(Learning Curve) Inflammation: What You Need To Know

(Learning Curve) Inflammation: What You Need To Know

Inflammation is one of those highly-trafficked words that’s science-y enough to incite panic in some people. I want all of you to understand what inflammation is, why we have it (and all of us do), and how to mitigate it as much as possible. Let’s do this!

What is Inflammation?

In easy terms, inflammation is defined as this: when cells are damaged, your body enacts an immune response to fix the situation. That is inflammation.

We all know acute inflammation: that’s what happens when we cut or burn ourselves. Slice your finger with a knife, and the heat and redness that ensues is inflammation.

Inflammation is actually normal; if we didn’t have it at all, we wouldn’t heal after infection or injury, because inflammation is part of the body’s defence system. But when inflammation happens at a low level, over a long period of time, it can have detrimental effects on our health. That’s what we call ‘chronic inflammation’.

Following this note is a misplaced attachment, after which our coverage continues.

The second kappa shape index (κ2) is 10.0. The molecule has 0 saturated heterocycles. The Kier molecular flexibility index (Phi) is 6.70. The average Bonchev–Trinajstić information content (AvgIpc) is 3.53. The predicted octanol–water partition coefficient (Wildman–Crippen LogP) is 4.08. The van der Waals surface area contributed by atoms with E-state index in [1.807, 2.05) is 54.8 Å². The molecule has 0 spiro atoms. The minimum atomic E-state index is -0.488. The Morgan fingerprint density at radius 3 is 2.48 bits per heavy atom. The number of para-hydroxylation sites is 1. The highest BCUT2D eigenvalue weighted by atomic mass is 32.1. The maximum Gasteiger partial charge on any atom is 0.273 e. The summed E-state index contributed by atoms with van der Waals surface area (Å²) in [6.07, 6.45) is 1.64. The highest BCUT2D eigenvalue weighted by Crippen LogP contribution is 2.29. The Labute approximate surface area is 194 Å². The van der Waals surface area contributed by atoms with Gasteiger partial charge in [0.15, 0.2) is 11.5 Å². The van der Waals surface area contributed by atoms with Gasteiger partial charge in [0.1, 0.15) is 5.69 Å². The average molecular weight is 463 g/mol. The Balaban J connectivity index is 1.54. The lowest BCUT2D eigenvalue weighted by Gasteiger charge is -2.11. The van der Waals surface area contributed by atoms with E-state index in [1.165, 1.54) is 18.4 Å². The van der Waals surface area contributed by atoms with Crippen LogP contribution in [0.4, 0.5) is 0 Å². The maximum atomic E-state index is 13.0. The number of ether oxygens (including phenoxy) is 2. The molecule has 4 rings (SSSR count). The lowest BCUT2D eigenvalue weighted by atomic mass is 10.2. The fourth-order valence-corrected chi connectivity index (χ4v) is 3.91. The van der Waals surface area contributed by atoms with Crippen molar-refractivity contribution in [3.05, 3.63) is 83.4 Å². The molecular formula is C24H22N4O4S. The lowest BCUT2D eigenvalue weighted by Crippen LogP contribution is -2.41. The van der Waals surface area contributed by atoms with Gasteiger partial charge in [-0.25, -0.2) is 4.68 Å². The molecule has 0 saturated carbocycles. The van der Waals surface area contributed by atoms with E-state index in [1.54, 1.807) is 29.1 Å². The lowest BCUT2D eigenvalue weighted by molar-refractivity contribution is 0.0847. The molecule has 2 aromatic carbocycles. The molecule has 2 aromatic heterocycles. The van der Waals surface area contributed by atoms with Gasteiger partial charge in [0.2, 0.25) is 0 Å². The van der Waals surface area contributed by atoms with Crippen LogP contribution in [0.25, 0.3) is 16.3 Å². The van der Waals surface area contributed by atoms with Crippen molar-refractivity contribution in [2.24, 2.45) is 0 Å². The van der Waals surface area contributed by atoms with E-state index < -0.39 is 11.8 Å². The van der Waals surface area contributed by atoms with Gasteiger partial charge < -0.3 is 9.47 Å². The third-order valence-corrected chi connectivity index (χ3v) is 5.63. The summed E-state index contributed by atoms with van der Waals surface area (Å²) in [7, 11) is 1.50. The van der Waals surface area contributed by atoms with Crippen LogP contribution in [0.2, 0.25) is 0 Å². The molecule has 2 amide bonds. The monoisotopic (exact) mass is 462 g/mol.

Most of the inflammation that’s referred to on wellness sites and in the media is chronic inflammation. Unlike when you whack your finger with a hammer, this sort of inflammation doesn’t clear up in a few days. It’s more of an immune-system ‘misfire’, where the body continues to react to something that it perceives as a threat. It’s as though the immune system didn’t get the memo that there’s nothing harmful; it just keeps on fighting, and that’s not a good thing. It also occurs in response to our diet and lifestyle among other things. 

Chronic inflammation has been implicated in everything from the development of diseases and conditions such as cancer, inflammatory bowel disease, heart disease, depression, and a whole lot of others. It’s a safe bet that we want to decrease inflammation in our bodies as much as possible, for as long as possible.

What Causes Inflammation?

Viruses, autoimmune disease, and pathogens that the body can’t get rid of on its own can all cause inflammation. Inflammation can also be caused by aging (BOOOO)

The Standard American Diet has been implicated in inflammation. 

There is solid research indicating that trans fats, sugars, and refined carbohydrates all cause inflammation when eaten in large amounts (actually, no amount of trans fat is okay).

 A recent review of studies identified that diets that score high on the dietary inflammatory index may be associated with significantly increased cancer risk.